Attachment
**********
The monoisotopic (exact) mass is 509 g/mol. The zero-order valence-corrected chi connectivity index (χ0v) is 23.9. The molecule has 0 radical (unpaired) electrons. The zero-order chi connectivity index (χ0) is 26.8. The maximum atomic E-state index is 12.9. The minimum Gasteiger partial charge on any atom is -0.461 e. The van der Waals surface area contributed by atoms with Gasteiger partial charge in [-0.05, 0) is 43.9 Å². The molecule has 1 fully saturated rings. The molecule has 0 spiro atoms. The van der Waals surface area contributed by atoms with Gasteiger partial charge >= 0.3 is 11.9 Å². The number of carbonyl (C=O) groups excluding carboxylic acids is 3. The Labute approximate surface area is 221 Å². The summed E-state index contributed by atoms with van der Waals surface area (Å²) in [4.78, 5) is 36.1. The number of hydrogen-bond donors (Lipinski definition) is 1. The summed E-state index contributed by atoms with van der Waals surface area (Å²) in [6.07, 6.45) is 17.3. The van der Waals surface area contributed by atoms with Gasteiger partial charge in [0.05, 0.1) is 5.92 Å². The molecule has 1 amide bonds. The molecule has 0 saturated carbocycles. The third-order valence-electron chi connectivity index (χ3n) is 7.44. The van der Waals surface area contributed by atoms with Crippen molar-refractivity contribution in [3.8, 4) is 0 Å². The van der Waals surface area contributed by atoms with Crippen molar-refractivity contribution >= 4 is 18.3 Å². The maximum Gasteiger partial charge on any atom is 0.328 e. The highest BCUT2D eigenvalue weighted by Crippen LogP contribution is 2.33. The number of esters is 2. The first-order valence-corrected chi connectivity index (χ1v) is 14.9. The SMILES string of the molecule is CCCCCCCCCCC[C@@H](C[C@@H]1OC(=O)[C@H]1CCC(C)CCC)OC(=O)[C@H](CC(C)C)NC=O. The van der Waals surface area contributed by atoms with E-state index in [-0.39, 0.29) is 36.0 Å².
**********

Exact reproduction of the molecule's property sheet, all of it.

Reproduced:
The monoisotopic (exact) mass is 509 g/mol. The zero-order valence-corrected chi connectivity index (χ0v) is 23.9. The molecule has 0 radical (unpaired) electrons. The zero-order chi connectivity index (χ0) is 26.8. The maximum atomic E-state index is 12.9. The minimum Gasteiger partial charge on any atom is -0.461 e. The van der Waals surface area contributed by atoms with Gasteiger partial charge in [-0.05, 0) is 43.9 Å². The molecule has 1 fully saturated rings. The molecule has 0 spiro atoms. The van der Waals surface area contributed by atoms with Gasteiger partial charge >= 0.3 is 11.9 Å². The number of carbonyl (C=O) groups excluding carboxylic acids is 3. The Labute approximate surface area is 221 Å². The summed E-state index contributed by atoms with van der Waals surface area (Å²) in [4.78, 5) is 36.1. The number of hydrogen-bond donors (Lipinski definition) is 1. The summed E-state index contributed by atoms with van der Waals surface area (Å²) in [6.07, 6.45) is 17.3. The van der Waals surface area contributed by atoms with Gasteiger partial charge in [0.05, 0.1) is 5.92 Å². The molecule has 1 amide bonds. The molecule has 0 saturated carbocycles. The third-order valence-electron chi connectivity index (χ3n) is 7.44. The van der Waals surface area contributed by atoms with Crippen molar-refractivity contribution in [3.8, 4) is 0 Å². The van der Waals surface area contributed by atoms with Crippen molar-refractivity contribution >= 4 is 18.3 Å². The maximum Gasteiger partial charge on any atom is 0.328 e. The highest BCUT2D eigenvalue weighted by Crippen LogP contribution is 2.33. The number of esters is 2. The first-order valence-corrected chi connectivity index (χ1v) is 14.9. The SMILES string of the molecule is CCCCCCCCCCC[C@@H](C[C@@H]1OC(=O)[C@H]1CCC(C)CCC)OC(=O)[C@H](CC(C)C)NC=O. The van der Waals surface area contributed by atoms with E-state index in [-0.39, 0.29) is 36.0 Å².